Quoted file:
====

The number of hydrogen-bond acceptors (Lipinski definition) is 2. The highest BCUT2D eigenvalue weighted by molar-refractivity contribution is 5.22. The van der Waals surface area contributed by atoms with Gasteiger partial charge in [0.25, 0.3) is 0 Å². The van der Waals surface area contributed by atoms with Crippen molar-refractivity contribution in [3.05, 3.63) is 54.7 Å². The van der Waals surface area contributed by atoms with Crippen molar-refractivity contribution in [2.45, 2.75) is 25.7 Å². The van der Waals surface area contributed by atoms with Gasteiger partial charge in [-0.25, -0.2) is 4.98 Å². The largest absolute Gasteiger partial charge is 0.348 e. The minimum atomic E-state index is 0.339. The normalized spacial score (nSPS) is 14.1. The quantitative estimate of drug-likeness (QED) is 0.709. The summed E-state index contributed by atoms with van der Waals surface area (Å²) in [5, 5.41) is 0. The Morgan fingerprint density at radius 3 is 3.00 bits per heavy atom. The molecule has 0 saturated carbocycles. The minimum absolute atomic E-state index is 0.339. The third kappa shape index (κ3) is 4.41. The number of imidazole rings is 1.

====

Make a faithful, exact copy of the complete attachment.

The number of hydrogen-bond acceptors (Lipinski definition) is 2. The highest BCUT2D eigenvalue weighted by molar-refractivity contribution is 5.22. The van der Waals surface area contributed by atoms with Gasteiger partial charge in [0.25, 0.3) is 0 Å². The van der Waals surface area contributed by atoms with Crippen molar-refractivity contribution in [3.05, 3.63) is 54.7 Å². The van der Waals surface area contributed by atoms with Crippen molar-refractivity contribution in [2.45, 2.75) is 25.7 Å². The van der Waals surface area contributed by atoms with Gasteiger partial charge in [-0.25, -0.2) is 4.98 Å². The largest absolute Gasteiger partial charge is 0.348 e. The minimum atomic E-state index is 0.339. The normalized spacial score (nSPS) is 14.1. The quantitative estimate of drug-likeness (QED) is 0.709. The summed E-state index contributed by atoms with van der Waals surface area (Å²) in [5, 5.41) is 0. The Morgan fingerprint density at radius 3 is 3.00 bits per heavy atom. The molecule has 0 saturated carbocycles. The minimum absolute atomic E-state index is 0.339. The third kappa shape index (κ3) is 4.41. The number of imidazole rings is 1.